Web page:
Five Reasons Not To Get An E-Reader

For my mother’s 79th birthday later this month, her four children are going to give her an e-reader. We have yet to decide which one to give her, but she’s very keen to join this trend.

As a frequent traveler, and avid reader, she finds that she’s always lugging 12 hard-cover books wherever she goes (often London to visit me!). So she’d like to lighten her load. Apparently, several of her friends already have e-readers and they are all thrilled with them.

I have mixed feelings about this present. On the one hand, as someone who — by her own admission — barely has running water and electricity, my mother is not exactly what you’d call techno-savvy. So there is a dragging-her-into-the-21st century quality to this gift, which, as someone who spends all day online, I welcome with open arms.

On the other hand, I’m also wary of the onslaught of e-readers. I worry about what happens to our society when we no longer read those great artifacts of the 20th century: books.

Read the rest of this post at www.PoliticsDaily.com

Image: 23/365 plus 1 [eReader] by The Hamster Factor  via flickr under a Creative Commons license.

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7 Responses to Five Reasons Not To Get An E-Reader

  1. Leah says:

    Everyone I know that has an e-reader still reads regular books, frequents the library, and supports local independent bookstores. I’ve had a Nook since January and I love it. For travel it’s a lot easier than carrying around a 1,000 page hardcover. If the user is a true book lover I do not picture it replacing actual books. For folks that are just gadget lovers it seems to get them to actually read more which is great too.

  2. Daryl Boylan says:

    I agree wholeheartedly with Leah; my sole interest in an e.r. is for travel — I too prefer real books, tho’ I must confess to a prejudice in favor of paper to hard covers (weight, weight — ditto price, price). That e.r.s will replace or even hurt librairies I doubt. There’s no ? that the purveyors of e.r.s are solely interested in their bottom lines, but anything, repeat anything, that gets more people to read books in any form can only be a good thing.

  3. Shelley says:

    I’m hoping that if buyers love reading well enough to buy an e-reader, they will still love books. I can appreciate the travel convenience and perhaps if one lived in a very small space without room for actual books, these would be good. I’ve no plans for one at present – they’ll have to be cheap like the bottom level of mobile phones now; and I’ll have to be able to borrow my e-books from the library still!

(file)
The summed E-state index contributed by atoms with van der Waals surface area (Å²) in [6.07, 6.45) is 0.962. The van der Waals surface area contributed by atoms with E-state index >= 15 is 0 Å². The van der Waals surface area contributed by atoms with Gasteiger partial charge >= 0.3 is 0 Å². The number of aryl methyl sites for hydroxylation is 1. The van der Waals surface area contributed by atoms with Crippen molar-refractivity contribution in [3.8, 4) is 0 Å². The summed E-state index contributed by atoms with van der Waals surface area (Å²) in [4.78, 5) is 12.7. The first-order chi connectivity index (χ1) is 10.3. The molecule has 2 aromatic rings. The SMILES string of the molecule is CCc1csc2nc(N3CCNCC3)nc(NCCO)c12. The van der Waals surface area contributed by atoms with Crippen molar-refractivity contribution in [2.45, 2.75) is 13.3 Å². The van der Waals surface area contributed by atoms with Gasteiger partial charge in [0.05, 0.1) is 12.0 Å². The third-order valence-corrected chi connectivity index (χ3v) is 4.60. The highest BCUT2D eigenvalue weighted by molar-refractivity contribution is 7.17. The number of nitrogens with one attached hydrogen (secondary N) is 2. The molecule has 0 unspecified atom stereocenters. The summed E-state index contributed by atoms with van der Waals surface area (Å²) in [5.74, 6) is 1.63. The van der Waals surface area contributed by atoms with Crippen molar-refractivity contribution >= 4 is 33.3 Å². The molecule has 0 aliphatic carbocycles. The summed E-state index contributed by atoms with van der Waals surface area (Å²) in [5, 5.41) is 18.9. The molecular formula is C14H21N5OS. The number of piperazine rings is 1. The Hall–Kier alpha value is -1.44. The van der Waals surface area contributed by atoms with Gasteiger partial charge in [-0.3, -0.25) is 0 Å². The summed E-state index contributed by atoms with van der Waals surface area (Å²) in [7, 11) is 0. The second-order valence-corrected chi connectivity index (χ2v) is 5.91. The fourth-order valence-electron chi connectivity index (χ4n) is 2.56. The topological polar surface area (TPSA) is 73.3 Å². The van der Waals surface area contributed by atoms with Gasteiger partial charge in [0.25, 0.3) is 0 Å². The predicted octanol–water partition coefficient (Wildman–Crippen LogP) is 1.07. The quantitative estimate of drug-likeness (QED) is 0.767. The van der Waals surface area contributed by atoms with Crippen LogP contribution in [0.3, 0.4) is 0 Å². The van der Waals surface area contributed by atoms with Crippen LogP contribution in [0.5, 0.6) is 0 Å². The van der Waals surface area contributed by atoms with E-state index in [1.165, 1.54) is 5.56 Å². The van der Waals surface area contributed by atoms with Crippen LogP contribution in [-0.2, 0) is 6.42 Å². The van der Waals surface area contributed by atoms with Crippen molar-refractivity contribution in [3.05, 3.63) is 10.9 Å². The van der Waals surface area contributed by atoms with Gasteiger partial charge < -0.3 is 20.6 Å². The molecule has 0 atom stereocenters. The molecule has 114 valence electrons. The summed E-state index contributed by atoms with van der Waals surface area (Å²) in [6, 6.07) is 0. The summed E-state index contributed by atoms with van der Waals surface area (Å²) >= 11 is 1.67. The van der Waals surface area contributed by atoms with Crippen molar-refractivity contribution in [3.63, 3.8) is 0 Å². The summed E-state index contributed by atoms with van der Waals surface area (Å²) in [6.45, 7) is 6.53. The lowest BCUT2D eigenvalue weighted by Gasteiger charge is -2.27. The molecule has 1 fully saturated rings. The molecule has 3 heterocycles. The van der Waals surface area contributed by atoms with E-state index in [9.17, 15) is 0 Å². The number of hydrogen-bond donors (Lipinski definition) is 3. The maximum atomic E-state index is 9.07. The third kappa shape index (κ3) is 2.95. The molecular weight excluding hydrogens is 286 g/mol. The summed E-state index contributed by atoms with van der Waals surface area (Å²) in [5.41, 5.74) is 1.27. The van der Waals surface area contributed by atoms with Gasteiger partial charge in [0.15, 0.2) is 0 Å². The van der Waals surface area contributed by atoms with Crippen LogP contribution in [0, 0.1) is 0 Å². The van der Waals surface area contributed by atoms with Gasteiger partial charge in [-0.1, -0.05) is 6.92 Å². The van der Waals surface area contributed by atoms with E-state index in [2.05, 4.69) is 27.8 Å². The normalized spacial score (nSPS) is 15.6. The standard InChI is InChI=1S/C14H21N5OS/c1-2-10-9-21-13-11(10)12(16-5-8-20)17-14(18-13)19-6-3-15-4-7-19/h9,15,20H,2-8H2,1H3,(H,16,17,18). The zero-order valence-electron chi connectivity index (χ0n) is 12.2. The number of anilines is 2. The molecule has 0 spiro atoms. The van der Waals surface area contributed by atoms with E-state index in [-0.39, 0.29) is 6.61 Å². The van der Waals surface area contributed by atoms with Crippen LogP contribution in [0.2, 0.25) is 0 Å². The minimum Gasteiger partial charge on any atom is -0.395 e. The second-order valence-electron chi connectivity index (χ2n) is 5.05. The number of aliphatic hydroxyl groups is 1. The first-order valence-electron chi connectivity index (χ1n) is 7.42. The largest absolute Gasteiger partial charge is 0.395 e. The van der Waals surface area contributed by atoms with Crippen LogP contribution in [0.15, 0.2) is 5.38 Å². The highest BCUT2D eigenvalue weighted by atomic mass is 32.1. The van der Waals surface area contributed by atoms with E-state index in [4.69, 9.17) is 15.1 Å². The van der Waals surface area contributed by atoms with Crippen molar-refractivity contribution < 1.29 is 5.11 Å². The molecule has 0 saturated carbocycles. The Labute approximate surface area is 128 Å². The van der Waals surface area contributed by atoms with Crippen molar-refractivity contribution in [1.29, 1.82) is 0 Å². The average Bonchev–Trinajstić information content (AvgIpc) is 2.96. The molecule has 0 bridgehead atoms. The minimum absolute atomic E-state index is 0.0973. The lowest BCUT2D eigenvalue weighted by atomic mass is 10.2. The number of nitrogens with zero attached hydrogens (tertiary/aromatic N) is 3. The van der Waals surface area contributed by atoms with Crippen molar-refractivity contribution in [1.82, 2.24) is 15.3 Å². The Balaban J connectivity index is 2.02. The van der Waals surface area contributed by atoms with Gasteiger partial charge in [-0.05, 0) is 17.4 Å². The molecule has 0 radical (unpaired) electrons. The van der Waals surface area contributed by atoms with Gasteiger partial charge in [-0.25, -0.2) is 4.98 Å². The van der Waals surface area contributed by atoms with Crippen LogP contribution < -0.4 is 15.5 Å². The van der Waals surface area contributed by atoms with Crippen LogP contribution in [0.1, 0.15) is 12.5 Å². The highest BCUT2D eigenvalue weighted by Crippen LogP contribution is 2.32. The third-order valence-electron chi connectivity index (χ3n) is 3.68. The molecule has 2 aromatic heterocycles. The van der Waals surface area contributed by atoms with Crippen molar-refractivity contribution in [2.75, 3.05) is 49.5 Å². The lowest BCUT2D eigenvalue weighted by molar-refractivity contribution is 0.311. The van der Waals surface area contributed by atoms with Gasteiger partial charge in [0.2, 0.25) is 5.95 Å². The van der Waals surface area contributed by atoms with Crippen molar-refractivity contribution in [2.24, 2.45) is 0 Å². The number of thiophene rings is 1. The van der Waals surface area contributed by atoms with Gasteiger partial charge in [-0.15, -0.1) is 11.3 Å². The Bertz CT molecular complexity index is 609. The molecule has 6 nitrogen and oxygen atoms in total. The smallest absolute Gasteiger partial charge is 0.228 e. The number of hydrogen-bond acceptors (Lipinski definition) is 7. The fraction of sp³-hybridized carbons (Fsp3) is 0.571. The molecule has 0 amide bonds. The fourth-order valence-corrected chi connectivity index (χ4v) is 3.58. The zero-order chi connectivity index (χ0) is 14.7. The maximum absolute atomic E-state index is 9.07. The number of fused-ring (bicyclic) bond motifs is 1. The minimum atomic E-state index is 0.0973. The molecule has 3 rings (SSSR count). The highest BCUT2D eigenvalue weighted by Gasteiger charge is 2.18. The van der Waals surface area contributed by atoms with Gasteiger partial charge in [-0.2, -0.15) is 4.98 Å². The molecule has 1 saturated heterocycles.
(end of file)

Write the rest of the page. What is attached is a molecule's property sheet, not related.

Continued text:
• Leah says:

      I have a friend with an e-reader (she too has the Nook) and 100% of the books she reads on there are e-books from the library. With many libraries having reduced hours and reduced budgets (some are closing) it’s nice to see they can still get the recent releases for less $.

  4. Mary Murphy says:

    I recently bought an i pad, and I just love it. We went to Philadelphia for a long weekend and instead of three of my favorite books hanging heavy in my Times bag, I had my i pad chock full of favorites. I am currently reading Benjamin Black’s Elegy for April on it through its “Kindle” app. For me, with poor eyesight, the large print is a blessing.

    Delia, get one for your mom. She will love it. It has a bunch of great apps, does e mail, and much more.

  5. delialloyd says:

    Thanks, everybody. Hope i didn’t come across as too negative about e-readers. Just cautionary!

  6. dia says:

    I am an avid reader and hardly ever get real books anymore. I just love having a kindle and access to soooo many books whenever I want. I have gotten pretty spoiled. I have also read many many more books then I would have otherwise. It works for me, but I know there’s something comforting about holding an actual book and turning actual pages. I know people that received e-readers as gifts and don’t even use them.

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